Lesson 6: Diet Schmiet—Mind Your Calories!
I’ve attempted all kinds of diets—low fat, high fat, zero sugar, only “specific foods” diet, and on and on. None of them worked. About three years into my weight-lifting career, I decided to dive deeper into the science behind body composition changes. I hoped to answer several questions: Why do we get fat? How do we lose fat? Are certain foods fattening? Do some foods burn calories just by digesting them?

Along the way, I realized there are three possible scenarios for an individual’s body weight and caloric intake:

  • The number of calories you consume each day is equivalent to the number of calories your body burns per day. In this scenario, you maintain your weight.
  • The number of calories you consume per day is greater than the number of calories your body burns. In this scenario, you gain weight.
  • The number of calories you consume daily is less than the number of calories your body burns per day. In this scenario, you lose weight.

Simply put, we gain fat when we eat too many damn calories, not because we eat or avoid specific foods. I’m a big proponent of the 80/20 rule, whereby 80 percent of your diet consists of highly nutritious, minimally processed foods, and 20 percent consists of low-nutrient, processed foods. The good news is you can still eat those foods you love. Just eat less of them. Maybe a lot less.

Lesson 7: Food Has No Moral Code
Have these thoughts ever crossed your mind?

A cookie is bad for you, while a salad is good for you.
I was bad because I had a piece of chocolate cake. I’d be good if I had broccoli and chicken.
Thinking of foods as “good” and “bad” is called orthorexia, “an obsession with eating foods that one considers healthy.” Orthorexia sounds great but, in reality, it undermines your long-term success, both physically and emotionally.

Labeling foods as good or bad only encourage a negative relationship with them. In reality, food is neutral; it’s meant to be used as fuel for the body—and to be enjoyed! A healthy diet isn’t all black or all white—it comes in shades of grey. Yes, it’s rich in nutrients, but if you want your diet to last the long haul, it also needs to include foods that give you pleasure.

Lesson 8: Be Realistic About Your Expectations
You’ve finally decided to start your fitness journey. You’re excited. You’re motivated. You think to yourself, “I’m going to have my dream body in 3-6 months!”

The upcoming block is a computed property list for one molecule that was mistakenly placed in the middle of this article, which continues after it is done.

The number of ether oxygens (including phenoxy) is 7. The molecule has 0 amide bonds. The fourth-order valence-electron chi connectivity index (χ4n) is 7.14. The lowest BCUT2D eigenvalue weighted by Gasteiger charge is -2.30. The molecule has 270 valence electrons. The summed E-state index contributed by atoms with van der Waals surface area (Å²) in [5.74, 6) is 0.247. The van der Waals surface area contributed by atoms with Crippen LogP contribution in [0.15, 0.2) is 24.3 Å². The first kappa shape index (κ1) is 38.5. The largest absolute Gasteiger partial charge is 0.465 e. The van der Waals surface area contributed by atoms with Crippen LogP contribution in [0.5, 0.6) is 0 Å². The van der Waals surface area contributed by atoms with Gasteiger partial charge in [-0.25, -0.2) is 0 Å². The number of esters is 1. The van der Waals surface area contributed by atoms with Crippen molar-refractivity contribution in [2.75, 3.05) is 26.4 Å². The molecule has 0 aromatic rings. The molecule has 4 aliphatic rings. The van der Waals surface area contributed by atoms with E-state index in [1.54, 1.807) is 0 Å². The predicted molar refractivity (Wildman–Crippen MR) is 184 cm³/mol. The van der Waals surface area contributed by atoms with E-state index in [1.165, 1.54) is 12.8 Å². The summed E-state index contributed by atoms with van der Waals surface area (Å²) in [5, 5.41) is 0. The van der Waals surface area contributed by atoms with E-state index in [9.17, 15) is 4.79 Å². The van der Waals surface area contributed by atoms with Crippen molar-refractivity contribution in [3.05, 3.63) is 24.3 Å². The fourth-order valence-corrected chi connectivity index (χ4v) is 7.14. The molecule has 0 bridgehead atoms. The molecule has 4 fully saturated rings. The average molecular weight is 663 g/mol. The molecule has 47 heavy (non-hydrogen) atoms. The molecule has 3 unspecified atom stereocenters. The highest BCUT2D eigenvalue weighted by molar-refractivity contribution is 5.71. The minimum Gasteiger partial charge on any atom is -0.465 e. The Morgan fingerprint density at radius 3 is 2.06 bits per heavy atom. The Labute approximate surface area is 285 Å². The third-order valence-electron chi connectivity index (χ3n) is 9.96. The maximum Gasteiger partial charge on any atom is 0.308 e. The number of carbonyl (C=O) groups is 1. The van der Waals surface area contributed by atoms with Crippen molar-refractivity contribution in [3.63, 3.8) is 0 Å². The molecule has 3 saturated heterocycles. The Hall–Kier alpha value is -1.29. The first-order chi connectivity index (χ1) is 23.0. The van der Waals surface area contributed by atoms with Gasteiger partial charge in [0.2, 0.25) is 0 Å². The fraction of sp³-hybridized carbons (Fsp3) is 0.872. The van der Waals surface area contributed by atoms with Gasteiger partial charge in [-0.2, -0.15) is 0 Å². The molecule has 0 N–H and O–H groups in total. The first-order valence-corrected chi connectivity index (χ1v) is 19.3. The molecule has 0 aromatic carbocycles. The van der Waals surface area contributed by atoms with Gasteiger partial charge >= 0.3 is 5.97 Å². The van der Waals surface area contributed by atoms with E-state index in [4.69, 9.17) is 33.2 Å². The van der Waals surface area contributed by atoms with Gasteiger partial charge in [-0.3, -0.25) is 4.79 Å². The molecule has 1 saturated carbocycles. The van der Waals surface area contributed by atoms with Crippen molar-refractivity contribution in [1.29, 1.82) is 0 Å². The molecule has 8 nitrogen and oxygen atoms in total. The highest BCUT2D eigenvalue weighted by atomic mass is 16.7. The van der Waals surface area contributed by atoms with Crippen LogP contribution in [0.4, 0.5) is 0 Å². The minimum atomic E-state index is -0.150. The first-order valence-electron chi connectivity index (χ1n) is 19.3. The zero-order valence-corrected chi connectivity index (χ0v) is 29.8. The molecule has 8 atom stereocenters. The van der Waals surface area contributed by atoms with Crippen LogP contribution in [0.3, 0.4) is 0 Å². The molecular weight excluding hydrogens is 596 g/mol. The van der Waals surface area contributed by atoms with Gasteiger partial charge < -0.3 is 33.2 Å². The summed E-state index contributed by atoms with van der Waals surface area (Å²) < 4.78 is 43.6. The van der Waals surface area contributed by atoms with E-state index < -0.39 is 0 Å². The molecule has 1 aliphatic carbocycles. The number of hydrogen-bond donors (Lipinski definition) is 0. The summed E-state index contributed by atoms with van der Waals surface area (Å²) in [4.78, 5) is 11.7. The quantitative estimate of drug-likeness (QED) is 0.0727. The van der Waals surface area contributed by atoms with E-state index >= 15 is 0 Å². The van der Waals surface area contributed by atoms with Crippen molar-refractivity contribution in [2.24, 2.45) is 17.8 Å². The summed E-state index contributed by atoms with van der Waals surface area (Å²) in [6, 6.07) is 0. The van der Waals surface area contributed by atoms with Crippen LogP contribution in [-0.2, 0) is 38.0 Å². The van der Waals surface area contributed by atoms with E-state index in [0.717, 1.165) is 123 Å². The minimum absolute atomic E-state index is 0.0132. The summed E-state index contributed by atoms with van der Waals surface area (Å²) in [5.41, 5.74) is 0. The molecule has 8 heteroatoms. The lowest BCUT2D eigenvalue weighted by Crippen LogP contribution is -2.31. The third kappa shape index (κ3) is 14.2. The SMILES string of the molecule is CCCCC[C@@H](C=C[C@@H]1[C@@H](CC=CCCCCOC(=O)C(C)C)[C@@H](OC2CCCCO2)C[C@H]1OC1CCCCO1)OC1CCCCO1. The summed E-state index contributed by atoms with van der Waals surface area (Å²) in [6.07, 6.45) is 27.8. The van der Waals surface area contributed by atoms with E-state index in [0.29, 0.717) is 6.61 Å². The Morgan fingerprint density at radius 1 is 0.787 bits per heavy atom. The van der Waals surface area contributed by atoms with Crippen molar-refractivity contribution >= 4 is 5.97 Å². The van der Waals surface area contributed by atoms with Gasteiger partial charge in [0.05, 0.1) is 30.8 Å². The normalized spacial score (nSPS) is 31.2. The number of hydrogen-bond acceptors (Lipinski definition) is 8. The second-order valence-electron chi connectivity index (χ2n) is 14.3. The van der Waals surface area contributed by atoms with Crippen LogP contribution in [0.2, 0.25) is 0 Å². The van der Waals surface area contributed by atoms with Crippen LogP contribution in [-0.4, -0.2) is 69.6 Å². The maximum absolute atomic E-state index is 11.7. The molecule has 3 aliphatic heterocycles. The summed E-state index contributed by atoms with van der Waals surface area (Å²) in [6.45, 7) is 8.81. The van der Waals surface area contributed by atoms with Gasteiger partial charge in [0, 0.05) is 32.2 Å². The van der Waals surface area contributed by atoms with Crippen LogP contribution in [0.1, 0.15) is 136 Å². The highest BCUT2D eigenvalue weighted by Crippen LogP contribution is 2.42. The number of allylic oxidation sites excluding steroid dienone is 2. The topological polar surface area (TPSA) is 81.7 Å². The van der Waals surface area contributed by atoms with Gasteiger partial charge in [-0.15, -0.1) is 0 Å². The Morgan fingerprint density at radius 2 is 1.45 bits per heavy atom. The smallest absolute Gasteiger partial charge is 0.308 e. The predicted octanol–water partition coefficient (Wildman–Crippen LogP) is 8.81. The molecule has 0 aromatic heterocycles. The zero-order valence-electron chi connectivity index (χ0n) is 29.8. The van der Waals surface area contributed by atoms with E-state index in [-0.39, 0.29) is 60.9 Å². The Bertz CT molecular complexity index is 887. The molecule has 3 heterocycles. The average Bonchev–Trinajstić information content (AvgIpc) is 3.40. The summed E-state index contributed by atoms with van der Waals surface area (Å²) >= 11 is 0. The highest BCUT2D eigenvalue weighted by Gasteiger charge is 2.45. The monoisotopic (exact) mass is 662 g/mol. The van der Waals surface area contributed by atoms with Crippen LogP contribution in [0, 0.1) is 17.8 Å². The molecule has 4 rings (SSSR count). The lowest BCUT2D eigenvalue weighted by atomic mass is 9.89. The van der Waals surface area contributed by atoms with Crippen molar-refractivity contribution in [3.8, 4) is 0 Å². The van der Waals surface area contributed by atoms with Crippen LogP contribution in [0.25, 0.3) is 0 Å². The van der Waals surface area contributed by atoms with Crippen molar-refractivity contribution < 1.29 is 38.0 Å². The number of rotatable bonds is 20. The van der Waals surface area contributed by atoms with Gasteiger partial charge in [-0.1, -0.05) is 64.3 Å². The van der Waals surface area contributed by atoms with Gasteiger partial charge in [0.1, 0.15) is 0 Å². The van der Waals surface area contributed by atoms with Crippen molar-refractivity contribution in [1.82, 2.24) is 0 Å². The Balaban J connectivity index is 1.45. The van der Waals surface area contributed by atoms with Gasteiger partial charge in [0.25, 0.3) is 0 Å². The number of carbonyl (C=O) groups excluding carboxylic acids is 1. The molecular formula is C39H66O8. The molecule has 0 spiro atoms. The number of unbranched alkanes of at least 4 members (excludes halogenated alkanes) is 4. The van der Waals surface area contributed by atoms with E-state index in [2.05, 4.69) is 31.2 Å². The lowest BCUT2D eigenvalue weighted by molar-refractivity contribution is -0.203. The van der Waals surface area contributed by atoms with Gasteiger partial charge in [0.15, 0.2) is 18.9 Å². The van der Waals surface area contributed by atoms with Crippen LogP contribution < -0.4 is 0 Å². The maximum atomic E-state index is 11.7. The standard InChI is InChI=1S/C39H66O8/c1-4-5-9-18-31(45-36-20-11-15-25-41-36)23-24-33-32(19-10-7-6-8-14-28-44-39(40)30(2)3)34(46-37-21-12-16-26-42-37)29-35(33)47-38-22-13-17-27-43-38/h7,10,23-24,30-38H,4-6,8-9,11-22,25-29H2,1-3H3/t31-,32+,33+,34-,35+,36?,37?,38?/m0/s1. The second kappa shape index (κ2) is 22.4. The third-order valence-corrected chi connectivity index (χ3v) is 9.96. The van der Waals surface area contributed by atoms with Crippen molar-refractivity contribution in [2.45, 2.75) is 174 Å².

Good for you—but not so fast. For most mortals, it takes way more than three months to achieve that dream body, whatever it may be. With consistency in your exercise and diet program, you will see measurable and noticeable changes in three months—just maybe not the kind of before/after transformation you see so often on social media.

Getting a fit body and adding quality muscle can take years. Get into it for the long term.

Lesson 9: Consistency And Patience Are Keys
Motivation can get you started, but habits keep you going. It won’t always be sunshine and rainbows, but putting in a not-so-great workout beats no workout at all every time. Keep at it and don’t give up. Being consistent will bring you closer to your goals while also helping you develop the grit and work ethic needed to continue despite obstacles. Treat every day as an opportunity to grow and improve, and rely on your discipline—not your motivation—to get you to the gym. If you miss a workout, don’t get down on yourself. Just get right back into it!

Lesson 10: Don’t Be Obsessed With Scale Weight
For years I’ve been attached to a magical number on the scale, a number that would make my life so much easier, fuller, and happier. In reality, there is no such number. Your weight comprises fat mass and fat-free mass (bones, muscles, connective tissue, organs, and water), and it’s a dynamic measurement, one that fluctuates in response to stress, hydration, carb intake, fiber intake, types of foods, time of the day, and sleep.

Lesson 11: Mental And Emotional Strength Gains Are Coming Your Way
Just as muscles grow by repeatedly overcoming resistance, we grow as people the same way. Sometimes life can seem like a daily resistance workout you never signed up for. If you’re lucky, strength training can help you learn how to show up and do the work.

I fell in love with strength training because it has better prepared me for life. Strength training tests your will power. It challenges your patience and dedication as you progress, regress, plateau, and progress again. There’s something empowering about that, especially for us women.

Lesson 12: You Won’t Always Have The Support Of Others
Some people—even those closest to you—may not understand your new fit lifestyle. That’s OK. Not everyone has to agree with you, because the most important person in your life, you, will understand why you’re doing what you’re doing. Take care of your own health and well-being first. Focus on getting stronger, healthier, and fitter. The rest will follow.

Lesson 13: Remember, You’re Much More Than Your Body
Strength training doesn’t guarantee you’ll find happiness once you’re lean. Or that your life will be any more meaningful than it was before. Or that your friends and family will love you more. It doesn’t guarantee you’ll get wiser or become a better person. All your troubles and hardships may not vanish into thin air, but you will feel healthier, stronger, and, hopefully, more confident. And that is huge!

Over the years, I’ve witnessed so many people (mainly women) attaching their self-worth to the number on the scale or the size they wear. Know that you’re so much more than that. No matter what your body is up to on any given day, learn to love it all and treat your body well. After 13 years of strength training, today I am healthy, energized, and strong. I am a capable human being, and I’m much more than just my body. And so are you.

by Sivan Fagan


8 Health Benefits of Lifting Weights

March 12th, 2018 by Debbie Martilotta

Lifting lighter weights for more reps is great for building muscle endurance, but if you want to increase your strength, increasing your weight load is key.

Add compound exercises such as squats, deadlifts, and rows to your heavy weights and you’ll be amazed at how fast you’ll build strength.